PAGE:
But the government is cautious, as consumers are unlikely to want to foot the bill. So instead, from July 2020, it will ban campaign and volume-based commissions and payments.

The hope is that this will achieve more transparency and less conflict of interest in the mortgage broking process.

How does trail commission work?

The other part of brokers’ payment is perhaps more controversial.

On top of the upfront fee, mortgage brokers also get paid a percentage (between 0.14 per cent annually according to ASIC) of the net loan balance for the life of the loan.

“This was introduced as a way to remunerate mortgage brokers for their ongoing advice, reviews and service once the loan has settled,” explains Dixon.

“Speaking from personal experience, trail commission provides a stable ongoing revenue stream needed to cover operating costs, staff wages, quiet months, and more.”

“I think the outcome of this will be a heightened appreciation for the mortgage broking industry”

“It also forms part of the asset value of a mortgage broking business.”

The trail commission also benefits the lender, explains Humphery-Jenner.

“It means that the lender can pay the commission over time rather than all up front,” he says. “They also work as an incentive for brokers not to switch borrowers from one lender to another.”

But that could all be about to change. In light of the royal commission recommendations, the federal Labor opposition says it will ban trailing commissions by July 2020 – a policy the current Coalition government initially supported before changing its tune on 12 March.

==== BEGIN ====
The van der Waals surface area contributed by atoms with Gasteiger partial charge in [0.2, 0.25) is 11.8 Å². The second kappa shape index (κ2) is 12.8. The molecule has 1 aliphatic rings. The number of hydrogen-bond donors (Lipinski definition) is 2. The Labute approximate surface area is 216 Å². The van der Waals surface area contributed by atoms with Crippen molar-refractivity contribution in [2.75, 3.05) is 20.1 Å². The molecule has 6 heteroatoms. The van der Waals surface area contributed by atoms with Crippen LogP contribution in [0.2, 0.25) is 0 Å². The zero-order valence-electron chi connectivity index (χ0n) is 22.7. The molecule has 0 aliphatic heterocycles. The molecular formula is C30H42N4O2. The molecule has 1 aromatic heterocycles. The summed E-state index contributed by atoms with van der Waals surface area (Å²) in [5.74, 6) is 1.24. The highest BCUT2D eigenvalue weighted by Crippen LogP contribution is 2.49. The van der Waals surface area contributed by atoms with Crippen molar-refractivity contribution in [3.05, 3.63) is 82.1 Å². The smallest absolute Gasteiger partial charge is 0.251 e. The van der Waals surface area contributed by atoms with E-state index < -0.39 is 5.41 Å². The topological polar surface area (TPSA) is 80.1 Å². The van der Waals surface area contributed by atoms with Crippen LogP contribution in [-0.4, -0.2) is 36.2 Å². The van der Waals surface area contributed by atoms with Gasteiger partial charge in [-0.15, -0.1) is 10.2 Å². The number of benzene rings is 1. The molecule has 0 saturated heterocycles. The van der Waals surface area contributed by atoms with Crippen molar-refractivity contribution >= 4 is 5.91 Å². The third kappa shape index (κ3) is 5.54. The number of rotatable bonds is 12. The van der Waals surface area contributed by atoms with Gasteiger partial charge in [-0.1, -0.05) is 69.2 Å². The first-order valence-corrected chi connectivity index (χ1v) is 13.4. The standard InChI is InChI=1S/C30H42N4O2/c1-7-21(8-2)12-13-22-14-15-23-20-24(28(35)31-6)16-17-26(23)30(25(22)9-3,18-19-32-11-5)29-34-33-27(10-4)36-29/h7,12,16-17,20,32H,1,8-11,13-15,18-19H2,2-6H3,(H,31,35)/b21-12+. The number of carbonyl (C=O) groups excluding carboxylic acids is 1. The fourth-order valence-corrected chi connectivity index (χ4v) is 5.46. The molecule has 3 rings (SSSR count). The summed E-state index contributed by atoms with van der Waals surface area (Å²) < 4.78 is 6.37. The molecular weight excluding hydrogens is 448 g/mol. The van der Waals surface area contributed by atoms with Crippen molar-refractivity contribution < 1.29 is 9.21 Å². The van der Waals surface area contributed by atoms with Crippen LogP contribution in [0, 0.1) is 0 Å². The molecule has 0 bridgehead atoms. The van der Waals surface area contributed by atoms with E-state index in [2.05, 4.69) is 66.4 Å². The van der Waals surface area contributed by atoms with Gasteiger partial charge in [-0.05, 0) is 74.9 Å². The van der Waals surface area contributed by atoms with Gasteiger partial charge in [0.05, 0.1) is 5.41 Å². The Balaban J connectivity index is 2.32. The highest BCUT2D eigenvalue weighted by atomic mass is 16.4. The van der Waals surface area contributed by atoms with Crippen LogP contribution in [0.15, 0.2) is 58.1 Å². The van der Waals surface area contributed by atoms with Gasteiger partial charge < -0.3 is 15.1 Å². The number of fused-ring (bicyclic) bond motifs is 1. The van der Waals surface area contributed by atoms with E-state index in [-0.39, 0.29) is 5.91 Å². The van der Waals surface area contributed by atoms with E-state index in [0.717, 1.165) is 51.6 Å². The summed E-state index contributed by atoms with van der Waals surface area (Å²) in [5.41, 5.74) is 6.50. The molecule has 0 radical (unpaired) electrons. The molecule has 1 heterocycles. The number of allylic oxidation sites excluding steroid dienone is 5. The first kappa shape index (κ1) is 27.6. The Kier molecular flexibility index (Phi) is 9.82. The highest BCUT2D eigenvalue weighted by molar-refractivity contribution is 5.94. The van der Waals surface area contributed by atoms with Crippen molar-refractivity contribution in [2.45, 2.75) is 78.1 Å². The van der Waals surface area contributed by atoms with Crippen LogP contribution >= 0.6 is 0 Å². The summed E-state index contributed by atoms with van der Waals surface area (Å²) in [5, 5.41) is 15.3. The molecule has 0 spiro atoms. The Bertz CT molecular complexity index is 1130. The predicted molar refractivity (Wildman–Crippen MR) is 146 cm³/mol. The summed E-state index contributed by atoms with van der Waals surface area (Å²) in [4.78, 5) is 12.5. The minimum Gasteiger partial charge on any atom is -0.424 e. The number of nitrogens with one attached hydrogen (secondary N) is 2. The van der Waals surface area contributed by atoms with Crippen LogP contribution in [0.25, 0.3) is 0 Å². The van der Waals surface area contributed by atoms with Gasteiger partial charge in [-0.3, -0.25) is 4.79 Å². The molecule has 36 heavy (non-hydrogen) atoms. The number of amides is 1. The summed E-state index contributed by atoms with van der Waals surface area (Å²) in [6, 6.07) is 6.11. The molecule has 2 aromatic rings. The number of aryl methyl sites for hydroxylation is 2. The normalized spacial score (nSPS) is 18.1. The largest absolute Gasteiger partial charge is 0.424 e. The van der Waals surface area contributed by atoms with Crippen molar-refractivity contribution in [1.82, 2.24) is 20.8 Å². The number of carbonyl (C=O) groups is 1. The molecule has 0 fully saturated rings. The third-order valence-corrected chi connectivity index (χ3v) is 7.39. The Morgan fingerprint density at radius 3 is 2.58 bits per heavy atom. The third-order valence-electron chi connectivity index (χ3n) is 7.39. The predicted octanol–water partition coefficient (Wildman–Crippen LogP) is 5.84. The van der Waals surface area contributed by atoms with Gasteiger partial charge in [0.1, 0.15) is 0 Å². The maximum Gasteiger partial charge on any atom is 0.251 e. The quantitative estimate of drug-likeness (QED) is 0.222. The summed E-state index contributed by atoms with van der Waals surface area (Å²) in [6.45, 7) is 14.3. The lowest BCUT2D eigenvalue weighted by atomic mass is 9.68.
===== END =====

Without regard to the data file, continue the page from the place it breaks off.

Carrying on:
The fee-for-service model

The royal commission’s recommendation is to transition to a fee-for-service model.

To date, this has not been popular in Australia, while internationally, there is only one real economy we can draw learnings from.

The Netherlands introduced the customer-paid model in 2008 and began phasing out broker commissions from lenders. They were completely banned by 2013.

A recent report into the state of Dutch banks showed that this had a negative impact on market competition. From 99 banks in 2007, the Netherlands had only 44 banks in 2017.

The Australian government is aware of this and understandably cautious about potentially causing the same thing to happen here.

So it has asked competition watchdog Australian Competition and Consumer Commission (ACCC) and the Council of Financial Regulators to compile a report on the effects of banning trailing commissions on both consumers and market competition.

How will change look?

There is no doubt that change is coming to the way broking payments work, as early as next year.

Brokers don’t necessarily disagree with the royal commission’s recommendation to reduce conflicted remuneration models. However, they don’t all agree with how this is to be achieved – particularly when it comes to the ban on trails.

Still, Dixon is optimistic about future shifts and confident that brokers are equipped to absorb the change and remodel their business.

“I think the outcome of this will be a heightened appreciation for the mortgage broking industry off the back of all that noise,” Dixon concludes.

Let’s just hope the Australian consumer also reaps the benefits of any upcoming changes.

Watch mortgage industry veteran Mark Bouris discussing the latest on mortgage broker remuneration reform on Your Money Live in the video above.

Read more: New research turns mortgage broker criticism on its head